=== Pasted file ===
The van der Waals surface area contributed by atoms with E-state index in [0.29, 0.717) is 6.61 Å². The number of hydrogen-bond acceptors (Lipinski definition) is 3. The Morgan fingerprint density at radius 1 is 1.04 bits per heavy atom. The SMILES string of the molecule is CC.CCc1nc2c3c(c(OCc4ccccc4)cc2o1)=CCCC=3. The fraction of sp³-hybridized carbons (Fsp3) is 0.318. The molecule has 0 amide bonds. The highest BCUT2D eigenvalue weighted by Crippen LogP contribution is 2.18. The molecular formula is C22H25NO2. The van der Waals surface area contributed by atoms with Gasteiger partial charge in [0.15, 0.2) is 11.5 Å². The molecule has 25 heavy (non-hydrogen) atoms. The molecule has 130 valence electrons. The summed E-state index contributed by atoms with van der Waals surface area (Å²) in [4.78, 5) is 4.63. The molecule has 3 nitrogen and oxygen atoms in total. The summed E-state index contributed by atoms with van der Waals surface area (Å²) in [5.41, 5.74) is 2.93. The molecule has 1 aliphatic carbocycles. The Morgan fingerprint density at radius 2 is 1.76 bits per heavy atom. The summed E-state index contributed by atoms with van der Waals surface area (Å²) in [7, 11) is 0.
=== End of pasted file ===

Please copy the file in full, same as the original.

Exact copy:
The van der Waals surface area contributed by atoms with E-state index in [0.29, 0.717) is 6.61 Å². The number of hydrogen-bond acceptors (Lipinski definition) is 3. The Morgan fingerprint density at radius 1 is 1.04 bits per heavy atom. The SMILES string of the molecule is CC.CCc1nc2c3c(c(OCc4ccccc4)cc2o1)=CCCC=3. The fraction of sp³-hybridized carbons (Fsp3) is 0.318. The molecule has 0 amide bonds. The highest BCUT2D eigenvalue weighted by Crippen LogP contribution is 2.18. The molecular formula is C22H25NO2. The van der Waals surface area contributed by atoms with Gasteiger partial charge in [0.15, 0.2) is 11.5 Å². The molecule has 25 heavy (non-hydrogen) atoms. The molecule has 130 valence electrons. The summed E-state index contributed by atoms with van der Waals surface area (Å²) in [4.78, 5) is 4.63. The molecule has 3 nitrogen and oxygen atoms in total. The summed E-state index contributed by atoms with van der Waals surface area (Å²) in [5.41, 5.74) is 2.93. The molecule has 1 aliphatic carbocycles. The Morgan fingerprint density at radius 2 is 1.76 bits per heavy atom. The summed E-state index contributed by atoms with van der Waals surface area (Å²) in [7, 11) is 0.